Project Long Game: Innovative new sustainability initiative taps into the power of sport and community in Ireland
An innovative new project in County Meath, Ireland, has laid out ambitious plans to empower local sports clubs to act more sustainably, paving the way for grassroots sport to play its part in delivering a sustainable future in Ireland and beyond.
Project Long Game is a collaboration between Meath County Council, Meath Local Sports Partnership, and Impact 3 Zero, and is the first local authority collaboration anywhere in the world that is aimed at tackling and promoting sustainability through sport. Collaboration and cooperation sit at the heart of the project: by drawing on perspectives from local government and local sport, the project can address local needs while working to solve a global problem.
The central aim of Project Long Game is to empower local and grassroots sports clubs both to develop their own sustainability programmes and to educate and promote sustainability in the community. Through a three-phase approach set to last three years, the project, which kicked off with a launch event in January, aims to put sustainability squarely on the map for local sports clubs. At the end of the programme, it hopes to provide lessons on how stakeholders can come together to meet the needs of both people and planet.
Local sport and sustainability in Ireland
County Meath is the home of a wide range of sports clubs and organisations, from the ‘big three’—Gaelic Athletic Association (GAA), rugby, and football—to smaller sports such as target shooting. As is the case across the wider sports industry, while some organisations have already been thinking through their sustainability initiatives, others have not yet begun. ‘Sustainability was on the radar, but not necessarily on the agenda,’ says David Gilroy, elected member of Meath County Council and one of the organisers of the project.
The team behind Project Long Game understood that sport, which so often sits at the heart of local communities, is in a prime position to promote sustainability in its broadest sense, connecting the social, economic, and environmental elements. But they also saw how some clubs, faced with climate jargon, limited resources, and busy schedules, did not know where to begin. The team wanted to address this gap. ‘We’ve got to get to the point where we are acting to really amplify and maximise the social and community benefits of sport, whilst also acting responsibly and positively towards the environment,’ says Patrick Haslett, Managing Partner of Impact 3 Zero.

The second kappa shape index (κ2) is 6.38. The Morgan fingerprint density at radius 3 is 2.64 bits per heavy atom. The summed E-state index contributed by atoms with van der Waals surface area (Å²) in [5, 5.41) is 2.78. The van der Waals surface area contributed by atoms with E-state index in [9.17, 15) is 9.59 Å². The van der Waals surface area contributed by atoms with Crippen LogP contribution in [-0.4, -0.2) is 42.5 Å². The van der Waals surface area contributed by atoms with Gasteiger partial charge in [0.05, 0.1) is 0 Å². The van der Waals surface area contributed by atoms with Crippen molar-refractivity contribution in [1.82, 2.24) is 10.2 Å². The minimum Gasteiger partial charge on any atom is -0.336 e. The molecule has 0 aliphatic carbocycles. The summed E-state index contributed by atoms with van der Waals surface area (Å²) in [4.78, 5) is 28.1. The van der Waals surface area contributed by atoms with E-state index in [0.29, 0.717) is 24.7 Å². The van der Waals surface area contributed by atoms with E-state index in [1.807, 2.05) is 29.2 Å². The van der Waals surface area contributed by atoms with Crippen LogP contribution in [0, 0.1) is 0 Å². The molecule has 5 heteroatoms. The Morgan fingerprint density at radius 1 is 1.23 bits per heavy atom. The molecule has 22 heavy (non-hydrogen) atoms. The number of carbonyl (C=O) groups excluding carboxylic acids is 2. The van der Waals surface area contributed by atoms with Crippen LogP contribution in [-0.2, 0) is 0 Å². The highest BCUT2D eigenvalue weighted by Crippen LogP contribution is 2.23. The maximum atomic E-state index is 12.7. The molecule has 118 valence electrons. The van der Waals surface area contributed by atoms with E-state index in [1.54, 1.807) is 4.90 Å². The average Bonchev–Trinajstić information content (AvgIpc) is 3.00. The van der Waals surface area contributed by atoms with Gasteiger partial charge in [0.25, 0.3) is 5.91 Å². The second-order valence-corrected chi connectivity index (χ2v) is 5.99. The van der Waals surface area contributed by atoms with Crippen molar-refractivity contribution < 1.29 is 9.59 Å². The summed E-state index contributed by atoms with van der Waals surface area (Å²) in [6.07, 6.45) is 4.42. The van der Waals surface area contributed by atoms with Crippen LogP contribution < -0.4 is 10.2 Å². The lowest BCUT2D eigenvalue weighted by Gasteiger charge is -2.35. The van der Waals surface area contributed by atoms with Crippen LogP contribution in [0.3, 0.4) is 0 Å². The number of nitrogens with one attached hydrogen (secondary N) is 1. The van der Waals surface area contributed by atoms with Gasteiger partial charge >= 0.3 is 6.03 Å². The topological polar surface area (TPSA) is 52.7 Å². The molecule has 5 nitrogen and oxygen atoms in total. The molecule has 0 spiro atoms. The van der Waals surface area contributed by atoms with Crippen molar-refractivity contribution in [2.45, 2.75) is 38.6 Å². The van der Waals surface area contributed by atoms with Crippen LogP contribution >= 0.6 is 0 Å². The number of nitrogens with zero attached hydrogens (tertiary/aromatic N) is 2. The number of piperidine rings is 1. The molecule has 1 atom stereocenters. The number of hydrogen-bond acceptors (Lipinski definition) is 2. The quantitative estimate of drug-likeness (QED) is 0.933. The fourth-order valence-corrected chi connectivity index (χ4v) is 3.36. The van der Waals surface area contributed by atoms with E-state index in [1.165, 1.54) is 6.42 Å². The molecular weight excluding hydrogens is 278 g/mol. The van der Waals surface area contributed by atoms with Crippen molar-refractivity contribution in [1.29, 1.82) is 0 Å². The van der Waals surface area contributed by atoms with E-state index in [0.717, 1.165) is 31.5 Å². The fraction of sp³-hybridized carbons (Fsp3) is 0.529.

Project Long Game follows in the footsteps of other initiatives in grassroots sport that have demonstrated what can be achieved at a community level. Birmingham County FA, for example, have developed their own sustainability programme, ‘Save Today, Play Tomorrow’, and are signatories to the UNFCCC’s Sport for Climate Action Framework. Project Long Game will join a growing number of local sports organisations that are drawing on sport’s strengths in the community to develop sustainable solutions for the future.
The Project’s central aim is to ensure access to sport for future generations, while also empowering sports organisations to play their role in supporting the environment, the local economy, and the local community. The three-stage process towards achieving this goal began with a launch event, followed by a twelve-month pilot project with clubs across the County.
Launch event: energising the community
The project was officially launched in January of this year at an event in Navan, County Meath. The launch featured local, national, and international speakers and representatives from Sport Ireland, the GAA Green Clubs Committee, Canoeing Ireland, and the British Association for Sustainable Sport, among others. The event aimed to ‘educate and inspire’, and provided an opportunity for local club members, volunteers, and sportspeople to come together to learn and ask questions.
Speakers included Thomas Byrne, Minister of State for Sport and Physical Education, who acknowledged the role that sport has to play in embedding climate-positive actions into local communities, and Una May, CEO of Sport Ireland, who discussed Sport Ireland’s Campus Masterplan.
Sessions that followed covered topics including ‘An Introduction to Sport and Sustainability’, ‘Grassroots Movers – Sustainability for Irish Clubs’, and ‘How can Meath sport be a leader for sustainability?’. Discussion spanned sustainable stadium events, the economic benefits of sustainable behaviour, the role of athletes, and the importance of small actions and the taking the first step.